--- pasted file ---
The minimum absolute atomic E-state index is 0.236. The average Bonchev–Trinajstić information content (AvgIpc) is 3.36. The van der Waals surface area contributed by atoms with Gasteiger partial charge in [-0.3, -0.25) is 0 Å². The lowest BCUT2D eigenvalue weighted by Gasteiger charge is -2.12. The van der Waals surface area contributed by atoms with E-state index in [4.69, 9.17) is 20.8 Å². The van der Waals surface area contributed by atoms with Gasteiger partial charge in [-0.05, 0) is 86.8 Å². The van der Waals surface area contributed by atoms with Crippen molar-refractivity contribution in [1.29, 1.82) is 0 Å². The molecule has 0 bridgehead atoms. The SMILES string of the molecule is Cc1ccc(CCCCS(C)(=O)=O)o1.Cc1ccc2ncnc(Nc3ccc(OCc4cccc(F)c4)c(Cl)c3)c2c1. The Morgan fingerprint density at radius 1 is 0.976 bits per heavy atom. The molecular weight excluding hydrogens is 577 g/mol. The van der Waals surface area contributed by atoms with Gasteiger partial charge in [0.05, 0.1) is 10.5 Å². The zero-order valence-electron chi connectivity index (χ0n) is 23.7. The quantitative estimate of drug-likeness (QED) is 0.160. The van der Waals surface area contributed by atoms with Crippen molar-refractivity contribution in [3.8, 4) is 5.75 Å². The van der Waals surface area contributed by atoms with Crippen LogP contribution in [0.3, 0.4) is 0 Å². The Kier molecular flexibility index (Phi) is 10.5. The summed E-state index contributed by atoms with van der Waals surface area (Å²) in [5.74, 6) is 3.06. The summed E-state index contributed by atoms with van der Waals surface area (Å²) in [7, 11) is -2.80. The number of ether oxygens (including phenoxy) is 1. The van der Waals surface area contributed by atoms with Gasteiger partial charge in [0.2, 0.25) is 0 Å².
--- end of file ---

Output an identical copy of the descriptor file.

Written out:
The minimum absolute atomic E-state index is 0.236. The average Bonchev–Trinajstić information content (AvgIpc) is 3.36. The van der Waals surface area contributed by atoms with Gasteiger partial charge in [-0.3, -0.25) is 0 Å². The lowest BCUT2D eigenvalue weighted by Gasteiger charge is -2.12. The van der Waals surface area contributed by atoms with E-state index in [4.69, 9.17) is 20.8 Å². The van der Waals surface area contributed by atoms with Gasteiger partial charge in [-0.05, 0) is 86.8 Å². The van der Waals surface area contributed by atoms with Crippen molar-refractivity contribution in [1.29, 1.82) is 0 Å². The molecule has 0 bridgehead atoms. The SMILES string of the molecule is Cc1ccc(CCCCS(C)(=O)=O)o1.Cc1ccc2ncnc(Nc3ccc(OCc4cccc(F)c4)c(Cl)c3)c2c1. The Morgan fingerprint density at radius 1 is 0.976 bits per heavy atom. The molecular weight excluding hydrogens is 577 g/mol. The van der Waals surface area contributed by atoms with Gasteiger partial charge in [0.05, 0.1) is 10.5 Å². The zero-order valence-electron chi connectivity index (χ0n) is 23.7. The quantitative estimate of drug-likeness (QED) is 0.160. The van der Waals surface area contributed by atoms with Crippen molar-refractivity contribution in [3.8, 4) is 5.75 Å². The van der Waals surface area contributed by atoms with Crippen LogP contribution in [0.3, 0.4) is 0 Å². The Kier molecular flexibility index (Phi) is 10.5. The summed E-state index contributed by atoms with van der Waals surface area (Å²) in [5.74, 6) is 3.06. The summed E-state index contributed by atoms with van der Waals surface area (Å²) in [7, 11) is -2.80. The number of ether oxygens (including phenoxy) is 1. The van der Waals surface area contributed by atoms with Gasteiger partial charge in [0.2, 0.25) is 0 Å².